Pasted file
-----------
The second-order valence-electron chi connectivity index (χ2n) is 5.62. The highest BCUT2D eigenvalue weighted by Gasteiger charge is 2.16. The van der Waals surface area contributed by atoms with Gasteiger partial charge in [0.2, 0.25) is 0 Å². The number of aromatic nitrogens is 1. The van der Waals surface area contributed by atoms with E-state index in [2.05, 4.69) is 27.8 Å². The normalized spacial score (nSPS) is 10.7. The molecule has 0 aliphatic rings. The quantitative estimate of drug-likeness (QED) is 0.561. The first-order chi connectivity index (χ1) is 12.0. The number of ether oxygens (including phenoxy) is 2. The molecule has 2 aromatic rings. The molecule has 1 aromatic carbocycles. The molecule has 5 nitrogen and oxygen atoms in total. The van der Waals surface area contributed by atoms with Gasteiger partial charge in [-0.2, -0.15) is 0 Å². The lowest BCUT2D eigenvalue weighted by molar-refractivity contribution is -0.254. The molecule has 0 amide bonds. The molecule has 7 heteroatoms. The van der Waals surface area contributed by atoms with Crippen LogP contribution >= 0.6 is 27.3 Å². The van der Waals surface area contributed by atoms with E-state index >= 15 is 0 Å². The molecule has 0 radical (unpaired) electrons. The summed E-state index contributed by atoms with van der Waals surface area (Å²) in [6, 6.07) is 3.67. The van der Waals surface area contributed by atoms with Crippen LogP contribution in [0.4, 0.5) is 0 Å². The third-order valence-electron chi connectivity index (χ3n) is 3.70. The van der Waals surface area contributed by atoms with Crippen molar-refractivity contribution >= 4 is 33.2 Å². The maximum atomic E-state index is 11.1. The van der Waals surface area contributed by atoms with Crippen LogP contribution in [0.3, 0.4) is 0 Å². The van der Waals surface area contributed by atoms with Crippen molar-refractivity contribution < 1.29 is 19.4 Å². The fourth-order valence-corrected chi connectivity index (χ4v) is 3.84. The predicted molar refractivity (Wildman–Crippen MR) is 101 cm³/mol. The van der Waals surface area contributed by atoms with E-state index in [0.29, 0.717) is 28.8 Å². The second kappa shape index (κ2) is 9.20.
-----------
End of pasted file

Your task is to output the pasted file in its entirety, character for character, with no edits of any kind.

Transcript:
The second-order valence-electron chi connectivity index (χ2n) is 5.62. The highest BCUT2D eigenvalue weighted by Gasteiger charge is 2.16. The van der Waals surface area contributed by atoms with Gasteiger partial charge in [0.2, 0.25) is 0 Å². The number of aromatic nitrogens is 1. The van der Waals surface area contributed by atoms with E-state index in [2.05, 4.69) is 27.8 Å². The normalized spacial score (nSPS) is 10.7. The molecule has 0 aliphatic rings. The quantitative estimate of drug-likeness (QED) is 0.561. The first-order chi connectivity index (χ1) is 12.0. The number of ether oxygens (including phenoxy) is 2. The molecule has 2 aromatic rings. The molecule has 1 aromatic carbocycles. The molecule has 5 nitrogen and oxygen atoms in total. The van der Waals surface area contributed by atoms with Gasteiger partial charge in [-0.2, -0.15) is 0 Å². The lowest BCUT2D eigenvalue weighted by molar-refractivity contribution is -0.254. The molecule has 0 amide bonds. The molecule has 7 heteroatoms. The van der Waals surface area contributed by atoms with Crippen LogP contribution >= 0.6 is 27.3 Å². The van der Waals surface area contributed by atoms with E-state index >= 15 is 0 Å². The molecule has 0 radical (unpaired) electrons. The summed E-state index contributed by atoms with van der Waals surface area (Å²) in [6, 6.07) is 3.67. The van der Waals surface area contributed by atoms with Crippen LogP contribution in [0.4, 0.5) is 0 Å². The third-order valence-electron chi connectivity index (χ3n) is 3.70. The van der Waals surface area contributed by atoms with Crippen molar-refractivity contribution >= 4 is 33.2 Å². The maximum atomic E-state index is 11.1. The van der Waals surface area contributed by atoms with Crippen LogP contribution in [0.3, 0.4) is 0 Å². The van der Waals surface area contributed by atoms with Crippen molar-refractivity contribution < 1.29 is 19.4 Å². The fourth-order valence-corrected chi connectivity index (χ4v) is 3.84. The predicted molar refractivity (Wildman–Crippen MR) is 101 cm³/mol. The van der Waals surface area contributed by atoms with E-state index in [0.29, 0.717) is 28.8 Å². The second kappa shape index (κ2) is 9.20.